Top Tory Pledges £100m To Tackle ‘zombie’ Drug Problem Of Britain’s Homeless And Eliminate Rough Sleeping By 2027

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A TOP Tory declared war on “zombie” drugs claiming the lives of Britain’s homeless.

The pledge by Communities Secretary James Brokenshire came as he admitted the Government hadn’t done enough to tackle rough sleeping.

Getty Images – Getty James Brokenshire MP has unveiled a new £100million push to ‘eliminate’ rough sleeping by 2027

He unveiled a new £100million push to “eliminate” rough sleeping by 2027.

Some £30million will be spent on mental health and treatment for substance abuse.

This involves money for rough sleepers hooked on synthetic drug ‘spice’.

Around 35 per cent of all rough sleeping deaths are linked to drugs and addiction.

Alamy Live News Mr Brokenshire also pledges £30million of the total will be spent on mental health and treatment for substance abuse

Taxpayers will also have to fork out £5million to deal with the growing numbers of non-UK nationals sleeping rough on our streets.

Nearly 4 in 10 of rough sleepers are now from overseas and a court ruling in December meant the Home Office can no longer deport rough sleepers back to the EU.

Getty – Contributor Around 35 per cent of all rough sleeping deaths are linked to drugs and addiction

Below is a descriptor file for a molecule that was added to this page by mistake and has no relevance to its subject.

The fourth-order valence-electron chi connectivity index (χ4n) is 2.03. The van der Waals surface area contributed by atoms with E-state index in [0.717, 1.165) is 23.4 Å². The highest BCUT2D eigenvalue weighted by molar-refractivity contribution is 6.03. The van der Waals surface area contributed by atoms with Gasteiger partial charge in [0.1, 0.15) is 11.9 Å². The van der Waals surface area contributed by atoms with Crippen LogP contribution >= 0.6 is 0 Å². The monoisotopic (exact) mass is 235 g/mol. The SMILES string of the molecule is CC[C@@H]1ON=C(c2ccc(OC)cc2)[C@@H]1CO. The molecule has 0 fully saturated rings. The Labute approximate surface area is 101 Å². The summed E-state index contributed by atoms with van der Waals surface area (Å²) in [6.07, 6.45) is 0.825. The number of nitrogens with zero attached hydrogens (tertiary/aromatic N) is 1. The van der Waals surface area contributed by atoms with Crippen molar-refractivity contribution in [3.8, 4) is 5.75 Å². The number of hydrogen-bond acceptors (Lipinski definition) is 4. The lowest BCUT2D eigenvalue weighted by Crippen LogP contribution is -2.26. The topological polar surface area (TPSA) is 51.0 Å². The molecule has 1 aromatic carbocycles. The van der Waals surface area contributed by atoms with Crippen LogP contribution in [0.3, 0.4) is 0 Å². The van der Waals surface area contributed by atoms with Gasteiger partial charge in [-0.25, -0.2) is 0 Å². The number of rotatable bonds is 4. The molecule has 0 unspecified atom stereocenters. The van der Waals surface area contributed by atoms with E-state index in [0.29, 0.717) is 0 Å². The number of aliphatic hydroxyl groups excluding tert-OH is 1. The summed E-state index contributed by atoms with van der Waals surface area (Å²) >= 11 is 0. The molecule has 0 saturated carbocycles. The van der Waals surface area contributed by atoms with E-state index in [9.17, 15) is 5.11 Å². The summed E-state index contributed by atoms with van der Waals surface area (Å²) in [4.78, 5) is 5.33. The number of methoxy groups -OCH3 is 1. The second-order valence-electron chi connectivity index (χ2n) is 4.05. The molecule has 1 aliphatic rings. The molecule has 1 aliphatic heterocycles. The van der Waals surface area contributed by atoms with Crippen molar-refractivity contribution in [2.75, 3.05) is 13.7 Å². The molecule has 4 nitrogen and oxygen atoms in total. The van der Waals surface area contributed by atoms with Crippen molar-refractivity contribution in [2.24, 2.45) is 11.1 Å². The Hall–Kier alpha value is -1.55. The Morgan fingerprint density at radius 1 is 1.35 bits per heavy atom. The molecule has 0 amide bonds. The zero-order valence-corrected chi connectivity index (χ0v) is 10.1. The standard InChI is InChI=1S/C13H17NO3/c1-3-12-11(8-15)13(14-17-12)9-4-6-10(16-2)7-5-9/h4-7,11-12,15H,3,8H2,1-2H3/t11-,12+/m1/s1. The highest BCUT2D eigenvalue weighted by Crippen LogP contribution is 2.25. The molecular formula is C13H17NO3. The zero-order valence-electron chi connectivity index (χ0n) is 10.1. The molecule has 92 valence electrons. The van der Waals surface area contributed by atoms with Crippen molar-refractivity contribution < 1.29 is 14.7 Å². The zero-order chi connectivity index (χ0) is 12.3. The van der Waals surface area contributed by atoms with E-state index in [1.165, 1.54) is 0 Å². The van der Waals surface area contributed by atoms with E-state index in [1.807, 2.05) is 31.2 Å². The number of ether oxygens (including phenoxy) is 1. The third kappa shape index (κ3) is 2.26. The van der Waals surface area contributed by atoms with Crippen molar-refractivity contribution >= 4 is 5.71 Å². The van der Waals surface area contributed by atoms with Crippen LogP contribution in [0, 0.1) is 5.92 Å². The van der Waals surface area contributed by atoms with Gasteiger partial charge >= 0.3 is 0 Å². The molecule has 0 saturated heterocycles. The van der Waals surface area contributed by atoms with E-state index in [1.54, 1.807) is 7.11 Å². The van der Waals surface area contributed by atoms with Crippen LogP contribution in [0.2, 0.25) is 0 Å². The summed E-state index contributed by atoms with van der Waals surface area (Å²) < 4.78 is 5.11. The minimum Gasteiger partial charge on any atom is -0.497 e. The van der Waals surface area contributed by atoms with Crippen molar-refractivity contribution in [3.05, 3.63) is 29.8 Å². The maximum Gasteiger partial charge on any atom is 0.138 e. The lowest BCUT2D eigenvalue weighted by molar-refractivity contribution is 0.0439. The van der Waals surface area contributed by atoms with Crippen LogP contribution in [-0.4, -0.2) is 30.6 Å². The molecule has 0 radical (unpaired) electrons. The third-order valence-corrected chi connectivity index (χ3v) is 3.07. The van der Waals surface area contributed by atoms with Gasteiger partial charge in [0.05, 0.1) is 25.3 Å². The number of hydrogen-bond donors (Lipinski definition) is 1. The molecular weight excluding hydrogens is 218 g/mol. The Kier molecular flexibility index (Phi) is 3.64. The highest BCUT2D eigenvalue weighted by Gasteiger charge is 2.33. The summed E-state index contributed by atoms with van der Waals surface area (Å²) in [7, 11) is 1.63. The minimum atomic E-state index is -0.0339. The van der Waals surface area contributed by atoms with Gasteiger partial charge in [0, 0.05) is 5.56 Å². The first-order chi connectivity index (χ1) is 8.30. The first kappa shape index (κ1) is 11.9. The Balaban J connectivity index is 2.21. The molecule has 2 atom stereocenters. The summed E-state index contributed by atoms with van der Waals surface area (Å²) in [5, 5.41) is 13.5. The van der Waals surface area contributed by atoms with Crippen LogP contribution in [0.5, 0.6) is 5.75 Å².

New ‘navigators’ will also be seconded to local authorities to help guide rough sleepers recover and rebuild their lives.

Mr Brokenshire – who is back from a cancer scare in January – said: “I am determined that this will not be just a document that sits on the self as many strategies do and simply be there as a reference point.

“I want this to be a living document and something that we will report back on annually in terms of how we are delivering it.”

Getty Images – Getty Labour’s Shadow Housing Secretary John Healey described the plan as ‘feeble’

Official figures estimate there were at least 4,750 people in England were homeless in 2017, up 15 per cent.

Labour’s Shadow Housing Secretary John Healey said: “This is a feeble plan that lacks any urgency to tackle the crisis of rising rough sleeping.

“The scale of the problem is clear today but the Government’s target means waiting almost a decade to deal with this crisis.”




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